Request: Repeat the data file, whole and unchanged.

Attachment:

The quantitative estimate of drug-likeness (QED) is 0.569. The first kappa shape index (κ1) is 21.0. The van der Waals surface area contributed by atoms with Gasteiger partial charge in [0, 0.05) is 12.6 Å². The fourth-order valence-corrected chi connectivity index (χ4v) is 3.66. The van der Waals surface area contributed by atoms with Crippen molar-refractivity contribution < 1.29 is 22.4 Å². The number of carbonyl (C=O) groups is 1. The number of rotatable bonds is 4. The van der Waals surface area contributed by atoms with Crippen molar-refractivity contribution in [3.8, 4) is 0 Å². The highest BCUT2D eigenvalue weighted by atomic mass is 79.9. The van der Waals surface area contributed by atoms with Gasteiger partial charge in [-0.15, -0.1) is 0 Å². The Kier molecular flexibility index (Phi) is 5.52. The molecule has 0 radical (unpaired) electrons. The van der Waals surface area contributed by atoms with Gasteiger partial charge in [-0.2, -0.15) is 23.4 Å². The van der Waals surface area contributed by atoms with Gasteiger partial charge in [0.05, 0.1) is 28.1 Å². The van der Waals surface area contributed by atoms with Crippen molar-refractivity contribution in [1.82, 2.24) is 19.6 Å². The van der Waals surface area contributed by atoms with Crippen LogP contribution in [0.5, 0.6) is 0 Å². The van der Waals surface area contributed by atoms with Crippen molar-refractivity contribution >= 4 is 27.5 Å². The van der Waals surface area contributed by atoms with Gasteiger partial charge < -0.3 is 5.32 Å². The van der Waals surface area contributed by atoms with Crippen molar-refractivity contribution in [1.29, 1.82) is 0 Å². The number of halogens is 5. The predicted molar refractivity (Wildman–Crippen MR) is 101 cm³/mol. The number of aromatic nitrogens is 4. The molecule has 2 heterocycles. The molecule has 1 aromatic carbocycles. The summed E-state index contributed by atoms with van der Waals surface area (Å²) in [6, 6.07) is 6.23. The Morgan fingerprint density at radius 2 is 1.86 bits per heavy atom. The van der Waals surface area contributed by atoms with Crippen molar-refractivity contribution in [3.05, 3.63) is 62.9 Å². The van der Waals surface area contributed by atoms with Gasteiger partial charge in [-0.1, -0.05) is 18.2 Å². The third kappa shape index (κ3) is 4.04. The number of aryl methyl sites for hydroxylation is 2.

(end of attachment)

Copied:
The quantitative estimate of drug-likeness (QED) is 0.569. The first kappa shape index (κ1) is 21.0. The van der Waals surface area contributed by atoms with Gasteiger partial charge in [0, 0.05) is 12.6 Å². The fourth-order valence-corrected chi connectivity index (χ4v) is 3.66. The van der Waals surface area contributed by atoms with Crippen molar-refractivity contribution < 1.29 is 22.4 Å². The number of carbonyl (C=O) groups is 1. The number of rotatable bonds is 4. The van der Waals surface area contributed by atoms with Crippen molar-refractivity contribution in [3.8, 4) is 0 Å². The highest BCUT2D eigenvalue weighted by atomic mass is 79.9. The van der Waals surface area contributed by atoms with Gasteiger partial charge in [-0.15, -0.1) is 0 Å². The Kier molecular flexibility index (Phi) is 5.52. The molecule has 0 radical (unpaired) electrons. The van der Waals surface area contributed by atoms with Gasteiger partial charge in [-0.2, -0.15) is 23.4 Å². The van der Waals surface area contributed by atoms with Gasteiger partial charge in [0.05, 0.1) is 28.1 Å². The van der Waals surface area contributed by atoms with Crippen molar-refractivity contribution in [1.82, 2.24) is 19.6 Å². The van der Waals surface area contributed by atoms with Crippen LogP contribution in [0.5, 0.6) is 0 Å². The van der Waals surface area contributed by atoms with Crippen molar-refractivity contribution >= 4 is 27.5 Å². The van der Waals surface area contributed by atoms with Gasteiger partial charge < -0.3 is 5.32 Å². The van der Waals surface area contributed by atoms with Crippen molar-refractivity contribution in [1.29, 1.82) is 0 Å². The number of halogens is 5. The predicted molar refractivity (Wildman–Crippen MR) is 101 cm³/mol. The number of aromatic nitrogens is 4. The molecule has 2 heterocycles. The molecule has 1 aromatic carbocycles. The summed E-state index contributed by atoms with van der Waals surface area (Å²) in [6, 6.07) is 6.23. The Morgan fingerprint density at radius 2 is 1.86 bits per heavy atom. The van der Waals surface area contributed by atoms with Crippen molar-refractivity contribution in [3.05, 3.63) is 62.9 Å². The van der Waals surface area contributed by atoms with Gasteiger partial charge in [-0.1, -0.05) is 18.2 Å². The third kappa shape index (κ3) is 4.04. The number of aryl methyl sites for hydroxylation is 2.